It doesn't give validity (or at least not outside of that very specific tradition): you can see this online if you look around - plenty of people question the standards/skills/practices of even senior folks in long-established well-known trads. If you're part of a smaller tradition, there's always going to be the 'feeling this person out' exchange when you interact with new people. There's always going to be an element of demonstrating you, personally, have clue.

The training and personal practice that are (hopefully) part of learning the tradition can help you build a foundation to deal with that, but most of the time, it's the personal practice and application of your path that makes the foundation visible to others, not whether you're acknowledged by others as being part of a particular tradition.

(I've been doing that a lot in the past six months or so, because I'm working on a project with other people in the area from a range of backgrounds, but all mystery trad witchy folk. I like them, but we're all doing a non-trivial amount of 'how do you do this thing, right, okay' calibration.)

I'm a little short on time right now, so I'm going to gesture here at 'figuring out more of specifically what you're hoping for, specifically what you have access to, and how those two things intersect' would probably be a continuing good plan. I'd probably look at doing divination here, or seeing about having someone you think is reliable do a reading for you, if those are options. I have a list of very pragmatic (religious witchcraft focused but adaptable) questions on my website that might also help you think about pieces you haven't factored in yet.

Exploring without committing
One thing I'm a huge fan of is exploring things without making a big commitment to them.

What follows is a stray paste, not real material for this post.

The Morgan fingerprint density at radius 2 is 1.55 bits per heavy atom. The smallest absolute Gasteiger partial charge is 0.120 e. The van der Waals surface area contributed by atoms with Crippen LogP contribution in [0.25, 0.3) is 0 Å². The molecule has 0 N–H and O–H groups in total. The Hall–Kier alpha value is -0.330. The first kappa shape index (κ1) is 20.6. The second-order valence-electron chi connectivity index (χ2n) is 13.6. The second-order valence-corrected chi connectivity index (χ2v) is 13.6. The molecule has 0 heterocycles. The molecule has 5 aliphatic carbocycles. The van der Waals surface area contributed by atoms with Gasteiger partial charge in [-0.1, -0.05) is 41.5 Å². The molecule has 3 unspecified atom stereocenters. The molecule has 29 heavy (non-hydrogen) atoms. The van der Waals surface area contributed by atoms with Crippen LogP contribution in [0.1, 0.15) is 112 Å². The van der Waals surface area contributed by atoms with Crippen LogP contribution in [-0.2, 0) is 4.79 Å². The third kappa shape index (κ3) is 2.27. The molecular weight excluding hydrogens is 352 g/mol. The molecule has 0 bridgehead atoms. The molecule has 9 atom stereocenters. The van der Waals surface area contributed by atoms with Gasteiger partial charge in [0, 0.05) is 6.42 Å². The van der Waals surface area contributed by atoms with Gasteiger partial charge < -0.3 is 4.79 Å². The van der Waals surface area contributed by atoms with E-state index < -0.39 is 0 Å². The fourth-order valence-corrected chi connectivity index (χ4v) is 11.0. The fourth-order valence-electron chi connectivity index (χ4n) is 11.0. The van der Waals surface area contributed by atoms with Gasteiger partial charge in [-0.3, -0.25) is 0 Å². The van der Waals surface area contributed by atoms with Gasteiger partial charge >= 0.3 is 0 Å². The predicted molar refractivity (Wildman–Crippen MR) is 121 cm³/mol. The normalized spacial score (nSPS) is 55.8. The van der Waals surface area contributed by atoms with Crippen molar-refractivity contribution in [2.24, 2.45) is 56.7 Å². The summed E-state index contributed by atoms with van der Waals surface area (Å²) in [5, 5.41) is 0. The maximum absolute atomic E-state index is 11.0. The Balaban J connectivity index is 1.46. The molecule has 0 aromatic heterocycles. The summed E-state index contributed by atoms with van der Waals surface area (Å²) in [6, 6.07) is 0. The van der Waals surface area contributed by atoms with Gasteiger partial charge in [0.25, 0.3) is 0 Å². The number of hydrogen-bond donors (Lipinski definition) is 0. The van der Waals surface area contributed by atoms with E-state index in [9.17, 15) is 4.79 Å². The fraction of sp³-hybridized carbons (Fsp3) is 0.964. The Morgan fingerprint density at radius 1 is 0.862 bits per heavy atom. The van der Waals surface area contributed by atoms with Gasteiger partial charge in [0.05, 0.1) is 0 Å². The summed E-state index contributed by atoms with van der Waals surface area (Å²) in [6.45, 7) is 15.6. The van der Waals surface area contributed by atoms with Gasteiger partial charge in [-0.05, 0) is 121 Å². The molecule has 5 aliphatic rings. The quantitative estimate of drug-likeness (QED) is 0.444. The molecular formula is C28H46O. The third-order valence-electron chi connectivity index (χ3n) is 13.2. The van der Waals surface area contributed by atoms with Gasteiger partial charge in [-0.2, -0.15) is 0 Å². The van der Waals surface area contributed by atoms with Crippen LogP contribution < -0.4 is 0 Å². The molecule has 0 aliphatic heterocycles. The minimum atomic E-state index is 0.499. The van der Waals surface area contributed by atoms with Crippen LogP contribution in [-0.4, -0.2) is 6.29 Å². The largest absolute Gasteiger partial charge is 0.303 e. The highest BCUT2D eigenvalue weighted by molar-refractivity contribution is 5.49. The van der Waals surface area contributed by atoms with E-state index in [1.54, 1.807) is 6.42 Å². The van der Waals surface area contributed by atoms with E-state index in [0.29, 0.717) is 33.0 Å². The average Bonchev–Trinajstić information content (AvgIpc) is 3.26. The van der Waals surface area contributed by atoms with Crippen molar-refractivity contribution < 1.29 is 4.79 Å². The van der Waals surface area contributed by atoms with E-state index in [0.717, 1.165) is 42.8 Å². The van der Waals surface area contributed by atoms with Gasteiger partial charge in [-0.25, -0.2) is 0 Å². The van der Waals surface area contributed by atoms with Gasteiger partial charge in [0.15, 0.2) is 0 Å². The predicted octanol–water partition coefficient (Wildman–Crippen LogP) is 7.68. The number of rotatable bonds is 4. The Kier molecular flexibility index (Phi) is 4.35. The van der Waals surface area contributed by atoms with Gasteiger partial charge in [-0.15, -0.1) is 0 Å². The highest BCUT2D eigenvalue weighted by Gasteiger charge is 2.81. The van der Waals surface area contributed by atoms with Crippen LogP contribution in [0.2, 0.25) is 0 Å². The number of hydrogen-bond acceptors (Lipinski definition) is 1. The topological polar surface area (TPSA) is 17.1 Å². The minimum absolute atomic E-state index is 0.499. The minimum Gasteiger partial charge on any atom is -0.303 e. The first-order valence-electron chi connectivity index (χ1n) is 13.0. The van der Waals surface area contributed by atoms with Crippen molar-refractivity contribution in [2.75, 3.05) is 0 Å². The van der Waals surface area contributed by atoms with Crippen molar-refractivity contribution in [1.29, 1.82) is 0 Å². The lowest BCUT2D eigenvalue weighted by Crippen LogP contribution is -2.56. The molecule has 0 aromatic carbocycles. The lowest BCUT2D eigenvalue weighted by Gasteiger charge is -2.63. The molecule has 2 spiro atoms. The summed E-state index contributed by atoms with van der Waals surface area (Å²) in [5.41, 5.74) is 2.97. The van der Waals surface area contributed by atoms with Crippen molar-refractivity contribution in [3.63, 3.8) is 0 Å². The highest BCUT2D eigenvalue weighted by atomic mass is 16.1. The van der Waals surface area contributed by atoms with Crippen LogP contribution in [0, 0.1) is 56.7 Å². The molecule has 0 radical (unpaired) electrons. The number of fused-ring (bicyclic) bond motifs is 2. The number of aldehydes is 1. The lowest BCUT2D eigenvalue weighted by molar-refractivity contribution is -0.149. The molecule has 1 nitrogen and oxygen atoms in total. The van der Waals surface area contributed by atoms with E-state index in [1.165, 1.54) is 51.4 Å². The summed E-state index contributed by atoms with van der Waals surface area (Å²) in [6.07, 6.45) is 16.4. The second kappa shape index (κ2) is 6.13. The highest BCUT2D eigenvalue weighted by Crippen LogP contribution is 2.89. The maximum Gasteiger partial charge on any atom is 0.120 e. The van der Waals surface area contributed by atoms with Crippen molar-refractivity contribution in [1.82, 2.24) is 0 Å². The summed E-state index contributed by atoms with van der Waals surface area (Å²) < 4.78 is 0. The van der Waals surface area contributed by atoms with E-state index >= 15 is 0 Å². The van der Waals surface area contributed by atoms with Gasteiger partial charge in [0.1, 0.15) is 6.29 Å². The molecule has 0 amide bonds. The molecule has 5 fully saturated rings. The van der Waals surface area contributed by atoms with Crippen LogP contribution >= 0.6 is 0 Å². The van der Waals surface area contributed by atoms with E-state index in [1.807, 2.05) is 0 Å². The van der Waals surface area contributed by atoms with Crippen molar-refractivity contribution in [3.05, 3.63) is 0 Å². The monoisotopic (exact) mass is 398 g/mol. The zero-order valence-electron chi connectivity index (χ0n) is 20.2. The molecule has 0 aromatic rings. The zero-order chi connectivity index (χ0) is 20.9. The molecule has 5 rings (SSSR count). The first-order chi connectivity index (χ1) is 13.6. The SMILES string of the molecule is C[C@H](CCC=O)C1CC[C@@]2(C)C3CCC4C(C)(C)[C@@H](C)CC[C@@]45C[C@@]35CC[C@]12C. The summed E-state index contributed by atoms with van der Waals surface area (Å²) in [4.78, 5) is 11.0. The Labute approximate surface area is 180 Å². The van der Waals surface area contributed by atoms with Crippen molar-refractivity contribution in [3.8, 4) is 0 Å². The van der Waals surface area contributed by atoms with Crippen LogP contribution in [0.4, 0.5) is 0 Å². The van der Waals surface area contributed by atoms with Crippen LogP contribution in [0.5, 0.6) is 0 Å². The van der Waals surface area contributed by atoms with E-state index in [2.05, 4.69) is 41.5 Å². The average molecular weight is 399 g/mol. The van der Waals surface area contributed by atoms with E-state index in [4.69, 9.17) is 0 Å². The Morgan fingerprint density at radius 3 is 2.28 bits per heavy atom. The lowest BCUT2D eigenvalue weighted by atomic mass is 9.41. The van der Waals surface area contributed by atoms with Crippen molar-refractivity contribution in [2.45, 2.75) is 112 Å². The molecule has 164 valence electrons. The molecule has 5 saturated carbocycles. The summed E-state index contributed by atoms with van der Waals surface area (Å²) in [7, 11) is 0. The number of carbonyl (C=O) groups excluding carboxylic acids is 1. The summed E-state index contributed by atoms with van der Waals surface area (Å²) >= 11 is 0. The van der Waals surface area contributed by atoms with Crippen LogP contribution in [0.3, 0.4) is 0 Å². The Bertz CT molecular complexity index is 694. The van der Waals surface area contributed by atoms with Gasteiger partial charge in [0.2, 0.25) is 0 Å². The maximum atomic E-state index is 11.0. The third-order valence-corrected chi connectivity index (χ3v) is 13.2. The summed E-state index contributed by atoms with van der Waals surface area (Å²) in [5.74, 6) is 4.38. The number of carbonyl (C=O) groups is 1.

This is why I like groups and communities that do some kind of short-term intro-level course, before asking people to commit to a  year or more. (Even if that commitment is fairly easy to leave.) I run my coven stuff this way, and it's the way the group I trained in did - five intro classes with minimal commitment, then Dedicant year (with the likelihood that at least half the people who start in good faith will decide it's not for them at some point) and then progressing from there after initiation.

These days, there are a bunch of options for connection on a short-term scale that can then develop. Traditionally, this has been the public ritual/afternoon workshop/weekend or weeklong event ecosystem, but these days a lot of people are also running short-term courses at a range of price points.

The goal of these, I think (and advise when people ask my opinion) isn't to learn All The Things or make a final decision - but it's to give yourself a chance to gather more data, connect with other people interested in similar things in a focused setting, and then see what you want more of.

Often doing a couple of these (3-5 different activities with different groups/teachers) will help refine what's really working for you and what isn't in a way nothing else quite does. Note that this often works even if the content is something you know is not a priority (or right now.)

It's possible to apply the same thing to something like your Cornish learning. So, you've done some initial reading, you found some stuff you're not sure about, you can decide to explore that without incorporating it yet.

For example, for your Bucca Dhu example, here's some places I'd be starting with that:

- What's the range of descriptions and stories here, from multiple reasonably decent sources?

- Do people talk about relevant ritual and magical experiences? If so, what and how?

- What's the context of the original folklore, where does that come from? (A bunch of stuff gets complicated due to witch hunts, Christianisation of folklore, and the unending drumbeat of the Victorians getting their hands into everything. Reading multiple folklorists who have context and background to untangle some of that can be timeconsuming but